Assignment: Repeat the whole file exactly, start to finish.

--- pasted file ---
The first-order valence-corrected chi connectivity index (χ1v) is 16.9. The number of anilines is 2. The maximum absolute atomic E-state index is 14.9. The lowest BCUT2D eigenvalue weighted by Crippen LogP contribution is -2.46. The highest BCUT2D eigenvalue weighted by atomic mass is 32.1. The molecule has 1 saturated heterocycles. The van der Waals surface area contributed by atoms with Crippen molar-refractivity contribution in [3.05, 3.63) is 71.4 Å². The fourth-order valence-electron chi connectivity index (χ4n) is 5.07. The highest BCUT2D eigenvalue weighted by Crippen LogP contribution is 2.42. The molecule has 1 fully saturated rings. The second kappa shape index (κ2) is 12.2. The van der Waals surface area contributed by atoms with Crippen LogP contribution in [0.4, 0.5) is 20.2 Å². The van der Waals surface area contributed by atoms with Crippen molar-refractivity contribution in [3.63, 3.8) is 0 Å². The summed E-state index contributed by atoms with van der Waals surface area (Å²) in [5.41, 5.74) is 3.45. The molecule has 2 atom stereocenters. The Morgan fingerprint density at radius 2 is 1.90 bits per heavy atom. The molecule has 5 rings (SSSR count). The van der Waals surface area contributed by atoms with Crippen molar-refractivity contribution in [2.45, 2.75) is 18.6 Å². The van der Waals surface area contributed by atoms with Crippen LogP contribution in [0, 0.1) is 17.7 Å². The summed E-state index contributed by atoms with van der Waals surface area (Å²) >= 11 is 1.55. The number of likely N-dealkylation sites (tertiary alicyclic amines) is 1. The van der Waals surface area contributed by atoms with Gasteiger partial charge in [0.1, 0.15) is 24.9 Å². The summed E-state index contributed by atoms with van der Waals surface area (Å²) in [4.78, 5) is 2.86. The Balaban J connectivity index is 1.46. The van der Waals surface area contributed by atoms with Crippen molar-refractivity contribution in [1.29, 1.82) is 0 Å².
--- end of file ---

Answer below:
The first-order valence-corrected chi connectivity index (χ1v) is 16.9. The number of anilines is 2. The maximum absolute atomic E-state index is 14.9. The lowest BCUT2D eigenvalue weighted by Crippen LogP contribution is -2.46. The highest BCUT2D eigenvalue weighted by atomic mass is 32.1. The molecule has 1 saturated heterocycles. The van der Waals surface area contributed by atoms with Crippen molar-refractivity contribution in [3.05, 3.63) is 71.4 Å². The fourth-order valence-electron chi connectivity index (χ4n) is 5.07. The highest BCUT2D eigenvalue weighted by Crippen LogP contribution is 2.42. The molecule has 1 fully saturated rings. The second kappa shape index (κ2) is 12.2. The van der Waals surface area contributed by atoms with Crippen LogP contribution in [0.4, 0.5) is 20.2 Å². The van der Waals surface area contributed by atoms with Crippen molar-refractivity contribution in [3.63, 3.8) is 0 Å². The summed E-state index contributed by atoms with van der Waals surface area (Å²) in [5.41, 5.74) is 3.45. The molecule has 2 atom stereocenters. The Morgan fingerprint density at radius 2 is 1.90 bits per heavy atom. The molecule has 5 rings (SSSR count). The van der Waals surface area contributed by atoms with Crippen molar-refractivity contribution in [2.45, 2.75) is 18.6 Å². The van der Waals surface area contributed by atoms with Crippen LogP contribution in [0, 0.1) is 17.7 Å². The summed E-state index contributed by atoms with van der Waals surface area (Å²) >= 11 is 1.55. The number of likely N-dealkylation sites (tertiary alicyclic amines) is 1. The van der Waals surface area contributed by atoms with Gasteiger partial charge in [0.1, 0.15) is 24.9 Å². The summed E-state index contributed by atoms with van der Waals surface area (Å²) in [4.78, 5) is 2.86. The Balaban J connectivity index is 1.46. The van der Waals surface area contributed by atoms with Crippen molar-refractivity contribution in [1.29, 1.82) is 0 Å².